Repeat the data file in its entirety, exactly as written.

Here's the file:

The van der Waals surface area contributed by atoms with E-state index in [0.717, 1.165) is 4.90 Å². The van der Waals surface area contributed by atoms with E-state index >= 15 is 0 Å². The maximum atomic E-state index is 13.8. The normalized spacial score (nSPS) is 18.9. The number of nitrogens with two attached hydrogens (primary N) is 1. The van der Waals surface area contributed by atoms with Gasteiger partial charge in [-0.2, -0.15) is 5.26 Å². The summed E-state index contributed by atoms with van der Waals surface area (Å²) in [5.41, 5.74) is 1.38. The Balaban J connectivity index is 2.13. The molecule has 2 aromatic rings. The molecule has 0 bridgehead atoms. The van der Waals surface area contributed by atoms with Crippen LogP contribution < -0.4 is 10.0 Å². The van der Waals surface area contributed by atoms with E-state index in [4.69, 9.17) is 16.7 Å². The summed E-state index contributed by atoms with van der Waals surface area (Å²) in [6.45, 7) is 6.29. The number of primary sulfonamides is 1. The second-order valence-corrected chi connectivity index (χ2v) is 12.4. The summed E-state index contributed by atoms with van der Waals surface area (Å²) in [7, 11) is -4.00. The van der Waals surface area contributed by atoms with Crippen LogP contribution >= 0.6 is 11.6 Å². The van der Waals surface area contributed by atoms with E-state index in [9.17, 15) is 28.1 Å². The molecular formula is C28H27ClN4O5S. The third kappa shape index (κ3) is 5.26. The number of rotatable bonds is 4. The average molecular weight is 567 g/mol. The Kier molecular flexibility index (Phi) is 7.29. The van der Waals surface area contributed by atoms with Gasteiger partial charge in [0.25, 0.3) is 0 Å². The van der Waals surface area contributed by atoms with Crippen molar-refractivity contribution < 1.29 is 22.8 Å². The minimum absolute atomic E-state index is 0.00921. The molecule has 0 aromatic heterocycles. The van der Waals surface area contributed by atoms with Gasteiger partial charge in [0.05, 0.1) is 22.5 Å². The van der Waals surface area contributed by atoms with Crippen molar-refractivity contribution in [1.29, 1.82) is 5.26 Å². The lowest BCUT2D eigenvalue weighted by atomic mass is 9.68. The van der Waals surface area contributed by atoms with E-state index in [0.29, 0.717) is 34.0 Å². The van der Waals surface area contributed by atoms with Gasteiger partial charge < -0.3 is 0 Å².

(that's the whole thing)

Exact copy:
The van der Waals surface area contributed by atoms with E-state index in [0.717, 1.165) is 4.90 Å². The van der Waals surface area contributed by atoms with E-state index >= 15 is 0 Å². The maximum atomic E-state index is 13.8. The normalized spacial score (nSPS) is 18.9. The number of nitrogens with two attached hydrogens (primary N) is 1. The van der Waals surface area contributed by atoms with Gasteiger partial charge in [-0.2, -0.15) is 5.26 Å². The summed E-state index contributed by atoms with van der Waals surface area (Å²) in [5.41, 5.74) is 1.38. The Balaban J connectivity index is 2.13. The molecule has 2 aromatic rings. The molecule has 0 bridgehead atoms. The van der Waals surface area contributed by atoms with Crippen LogP contribution < -0.4 is 10.0 Å². The van der Waals surface area contributed by atoms with E-state index in [4.69, 9.17) is 16.7 Å². The summed E-state index contributed by atoms with van der Waals surface area (Å²) in [6.45, 7) is 6.29. The number of primary sulfonamides is 1. The second-order valence-corrected chi connectivity index (χ2v) is 12.4. The summed E-state index contributed by atoms with van der Waals surface area (Å²) in [7, 11) is -4.00. The van der Waals surface area contributed by atoms with Crippen LogP contribution >= 0.6 is 11.6 Å². The van der Waals surface area contributed by atoms with E-state index in [9.17, 15) is 28.1 Å². The molecular formula is C28H27ClN4O5S. The third kappa shape index (κ3) is 5.26. The number of rotatable bonds is 4. The average molecular weight is 567 g/mol. The Kier molecular flexibility index (Phi) is 7.29. The van der Waals surface area contributed by atoms with Gasteiger partial charge in [0.25, 0.3) is 0 Å². The van der Waals surface area contributed by atoms with Crippen molar-refractivity contribution < 1.29 is 22.8 Å². The minimum absolute atomic E-state index is 0.00921. The molecule has 0 aromatic heterocycles. The van der Waals surface area contributed by atoms with Gasteiger partial charge in [0.05, 0.1) is 22.5 Å². The van der Waals surface area contributed by atoms with Crippen molar-refractivity contribution in [1.29, 1.82) is 5.26 Å². The lowest BCUT2D eigenvalue weighted by atomic mass is 9.68. The van der Waals surface area contributed by atoms with E-state index in [0.29, 0.717) is 34.0 Å². The van der Waals surface area contributed by atoms with Gasteiger partial charge < -0.3 is 0 Å².